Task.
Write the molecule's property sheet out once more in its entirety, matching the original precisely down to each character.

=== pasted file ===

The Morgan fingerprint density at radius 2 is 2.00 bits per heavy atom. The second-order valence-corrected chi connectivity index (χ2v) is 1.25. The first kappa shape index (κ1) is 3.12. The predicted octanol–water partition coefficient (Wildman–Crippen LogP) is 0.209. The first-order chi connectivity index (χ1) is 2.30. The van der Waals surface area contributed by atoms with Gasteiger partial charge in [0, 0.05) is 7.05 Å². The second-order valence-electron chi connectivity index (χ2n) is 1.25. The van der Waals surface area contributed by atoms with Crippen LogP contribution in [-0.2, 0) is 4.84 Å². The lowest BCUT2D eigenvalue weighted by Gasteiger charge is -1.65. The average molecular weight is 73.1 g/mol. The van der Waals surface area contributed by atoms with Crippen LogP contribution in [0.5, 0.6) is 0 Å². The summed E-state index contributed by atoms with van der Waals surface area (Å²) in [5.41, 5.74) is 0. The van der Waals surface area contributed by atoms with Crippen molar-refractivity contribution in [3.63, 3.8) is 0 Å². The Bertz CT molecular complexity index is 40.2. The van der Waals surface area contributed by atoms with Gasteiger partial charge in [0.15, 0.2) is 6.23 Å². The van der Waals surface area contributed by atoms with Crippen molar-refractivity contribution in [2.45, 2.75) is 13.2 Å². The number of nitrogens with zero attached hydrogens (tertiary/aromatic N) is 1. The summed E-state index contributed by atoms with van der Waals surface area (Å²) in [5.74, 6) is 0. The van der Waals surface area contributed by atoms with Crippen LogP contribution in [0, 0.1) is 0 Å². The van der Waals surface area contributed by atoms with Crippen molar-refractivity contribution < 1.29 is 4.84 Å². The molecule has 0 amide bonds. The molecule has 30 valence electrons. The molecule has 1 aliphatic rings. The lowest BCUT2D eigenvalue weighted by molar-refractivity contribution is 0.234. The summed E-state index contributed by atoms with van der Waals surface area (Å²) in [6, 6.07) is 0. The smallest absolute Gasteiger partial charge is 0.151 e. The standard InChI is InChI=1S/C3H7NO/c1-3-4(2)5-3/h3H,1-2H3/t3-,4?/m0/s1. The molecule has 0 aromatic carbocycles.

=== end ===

The Morgan fingerprint density at radius 2 is 2.00 bits per heavy atom. The second-order valence-corrected chi connectivity index (χ2v) is 1.25. The first kappa shape index (κ1) is 3.12. The predicted octanol–water partition coefficient (Wildman–Crippen LogP) is 0.209. The first-order chi connectivity index (χ1) is 2.30. The van der Waals surface area contributed by atoms with Gasteiger partial charge in [0, 0.05) is 7.05 Å². The second-order valence-electron chi connectivity index (χ2n) is 1.25. The van der Waals surface area contributed by atoms with Crippen LogP contribution in [-0.2, 0) is 4.84 Å². The lowest BCUT2D eigenvalue weighted by Gasteiger charge is -1.65. The average molecular weight is 73.1 g/mol. The van der Waals surface area contributed by atoms with Crippen LogP contribution in [0.5, 0.6) is 0 Å². The summed E-state index contributed by atoms with van der Waals surface area (Å²) in [5.41, 5.74) is 0. The van der Waals surface area contributed by atoms with Crippen molar-refractivity contribution in [3.63, 3.8) is 0 Å². The Bertz CT molecular complexity index is 40.2. The van der Waals surface area contributed by atoms with Gasteiger partial charge in [0.15, 0.2) is 6.23 Å². The van der Waals surface area contributed by atoms with Crippen molar-refractivity contribution in [2.45, 2.75) is 13.2 Å². The number of nitrogens with zero attached hydrogens (tertiary/aromatic N) is 1. The summed E-state index contributed by atoms with van der Waals surface area (Å²) in [5.74, 6) is 0. The van der Waals surface area contributed by atoms with Crippen LogP contribution in [0, 0.1) is 0 Å². The van der Waals surface area contributed by atoms with Crippen molar-refractivity contribution < 1.29 is 4.84 Å². The molecule has 0 amide bonds. The molecule has 30 valence electrons. The molecule has 1 aliphatic rings. The lowest BCUT2D eigenvalue weighted by molar-refractivity contribution is 0.234. The summed E-state index contributed by atoms with van der Waals surface area (Å²) in [6, 6.07) is 0. The smallest absolute Gasteiger partial charge is 0.151 e. The standard InChI is InChI=1S/C3H7NO/c1-3-4(2)5-3/h3H,1-2H3/t3-,4?/m0/s1. The molecule has 0 aromatic carbocycles.